Schurman: My pick to win the Players is Paul Casey. He is hitting it great and putting very well. He is long enough and straight enough. The small greens favor a shot maker and there is a little less pressure on putting. My dark horse is Adam Hadwin.
Kaplan: Zach Johnson has been playing really this year. He hasn’t missed a cut in 13 starts and I think this is the week that he notches his first win since the Open Championship in 2015. Dark horse: Tiger Woods. That felt weird to type.
Rule: I’m going to play the homer card and say that Adam Hadwin is due this week to break through. The champions at the Players in the past have been all over the map, with guys like Stephen Ames and Craig Perks winning, along with some big names occasionally, so it seems the course allows for the champ to come from anywhere in the field! Let’s hope this week that a Canadian contends into Sunday!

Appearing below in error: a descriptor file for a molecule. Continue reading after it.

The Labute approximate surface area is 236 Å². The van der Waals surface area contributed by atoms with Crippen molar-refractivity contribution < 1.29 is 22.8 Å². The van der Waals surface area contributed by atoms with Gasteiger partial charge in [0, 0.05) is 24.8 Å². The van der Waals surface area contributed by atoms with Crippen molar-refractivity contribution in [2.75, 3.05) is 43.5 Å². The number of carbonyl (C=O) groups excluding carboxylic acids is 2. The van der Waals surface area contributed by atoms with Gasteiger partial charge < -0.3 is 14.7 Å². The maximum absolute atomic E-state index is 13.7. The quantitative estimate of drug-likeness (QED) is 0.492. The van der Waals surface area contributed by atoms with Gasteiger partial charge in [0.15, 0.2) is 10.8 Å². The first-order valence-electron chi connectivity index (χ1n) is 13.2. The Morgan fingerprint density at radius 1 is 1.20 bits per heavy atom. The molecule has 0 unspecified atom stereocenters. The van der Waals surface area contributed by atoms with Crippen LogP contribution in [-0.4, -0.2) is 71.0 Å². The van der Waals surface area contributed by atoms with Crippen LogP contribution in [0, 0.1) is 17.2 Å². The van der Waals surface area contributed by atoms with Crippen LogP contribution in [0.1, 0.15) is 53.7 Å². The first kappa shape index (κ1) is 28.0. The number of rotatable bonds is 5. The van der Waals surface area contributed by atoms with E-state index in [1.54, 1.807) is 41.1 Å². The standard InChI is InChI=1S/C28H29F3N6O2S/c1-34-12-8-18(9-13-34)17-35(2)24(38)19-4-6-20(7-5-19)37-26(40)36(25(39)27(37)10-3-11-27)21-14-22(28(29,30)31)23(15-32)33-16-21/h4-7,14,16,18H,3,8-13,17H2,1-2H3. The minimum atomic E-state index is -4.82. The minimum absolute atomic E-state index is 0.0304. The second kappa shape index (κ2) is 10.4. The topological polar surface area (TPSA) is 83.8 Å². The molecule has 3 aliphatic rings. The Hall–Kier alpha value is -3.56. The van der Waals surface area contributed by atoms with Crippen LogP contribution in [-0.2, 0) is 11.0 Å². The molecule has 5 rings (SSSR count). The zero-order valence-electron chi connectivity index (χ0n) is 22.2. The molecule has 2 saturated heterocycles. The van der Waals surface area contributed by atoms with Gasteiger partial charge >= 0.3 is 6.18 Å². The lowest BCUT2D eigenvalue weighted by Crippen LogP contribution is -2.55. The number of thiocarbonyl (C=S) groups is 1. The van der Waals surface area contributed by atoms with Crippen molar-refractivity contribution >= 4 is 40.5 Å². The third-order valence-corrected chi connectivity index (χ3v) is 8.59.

Mumford: I’m going with Jon Rahm to win because as long as he stays healthy, he’ll probably be my pick to win majors for the next 20 years. As for a long shot, is Craig Perks playing? No? Okay then let’s go with Tyrrell Hatton. The Englishman is ranked 20th in the world which doesn’t exactly make him a super long shot like a Monday qualifier but he is a PGA Tour rookie and you could likely get pretty good odds if you were to make a small wager.